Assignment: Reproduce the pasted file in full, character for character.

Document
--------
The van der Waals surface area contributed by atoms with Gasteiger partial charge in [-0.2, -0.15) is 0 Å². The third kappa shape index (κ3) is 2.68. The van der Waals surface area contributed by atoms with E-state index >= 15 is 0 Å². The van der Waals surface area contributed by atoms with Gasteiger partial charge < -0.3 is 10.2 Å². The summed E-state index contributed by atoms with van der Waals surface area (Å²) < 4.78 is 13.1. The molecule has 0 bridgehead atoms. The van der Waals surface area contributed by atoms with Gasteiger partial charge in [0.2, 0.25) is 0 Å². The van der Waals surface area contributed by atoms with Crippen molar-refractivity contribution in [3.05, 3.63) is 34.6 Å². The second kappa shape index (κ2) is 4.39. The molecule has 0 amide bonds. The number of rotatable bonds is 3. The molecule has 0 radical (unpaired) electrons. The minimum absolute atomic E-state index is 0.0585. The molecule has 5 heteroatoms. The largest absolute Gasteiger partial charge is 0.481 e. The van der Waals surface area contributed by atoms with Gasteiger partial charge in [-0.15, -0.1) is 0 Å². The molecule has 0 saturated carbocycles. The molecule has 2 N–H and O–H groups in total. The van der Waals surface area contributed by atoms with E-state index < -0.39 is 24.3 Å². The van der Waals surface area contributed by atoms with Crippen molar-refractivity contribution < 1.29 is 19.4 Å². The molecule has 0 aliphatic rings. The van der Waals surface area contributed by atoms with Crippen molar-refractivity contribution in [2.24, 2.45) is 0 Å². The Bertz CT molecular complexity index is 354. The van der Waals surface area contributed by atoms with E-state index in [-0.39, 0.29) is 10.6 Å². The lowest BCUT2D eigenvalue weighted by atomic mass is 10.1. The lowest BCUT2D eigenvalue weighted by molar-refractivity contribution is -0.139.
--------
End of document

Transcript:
The van der Waals surface area contributed by atoms with Gasteiger partial charge in [-0.2, -0.15) is 0 Å². The third kappa shape index (κ3) is 2.68. The van der Waals surface area contributed by atoms with E-state index >= 15 is 0 Å². The van der Waals surface area contributed by atoms with Gasteiger partial charge < -0.3 is 10.2 Å². The summed E-state index contributed by atoms with van der Waals surface area (Å²) < 4.78 is 13.1. The molecule has 0 bridgehead atoms. The van der Waals surface area contributed by atoms with Gasteiger partial charge in [0.2, 0.25) is 0 Å². The van der Waals surface area contributed by atoms with Crippen molar-refractivity contribution in [3.05, 3.63) is 34.6 Å². The second kappa shape index (κ2) is 4.39. The molecule has 0 amide bonds. The number of rotatable bonds is 3. The molecule has 0 radical (unpaired) electrons. The minimum absolute atomic E-state index is 0.0585. The molecule has 5 heteroatoms. The largest absolute Gasteiger partial charge is 0.481 e. The van der Waals surface area contributed by atoms with Gasteiger partial charge in [-0.15, -0.1) is 0 Å². The molecule has 0 saturated carbocycles. The molecule has 2 N–H and O–H groups in total. The van der Waals surface area contributed by atoms with E-state index < -0.39 is 24.3 Å². The van der Waals surface area contributed by atoms with Crippen molar-refractivity contribution < 1.29 is 19.4 Å². The molecule has 0 aliphatic rings. The van der Waals surface area contributed by atoms with Crippen molar-refractivity contribution in [2.24, 2.45) is 0 Å². The Bertz CT molecular complexity index is 354. The van der Waals surface area contributed by atoms with E-state index in [-0.39, 0.29) is 10.6 Å². The lowest BCUT2D eigenvalue weighted by atomic mass is 10.1. The lowest BCUT2D eigenvalue weighted by molar-refractivity contribution is -0.139.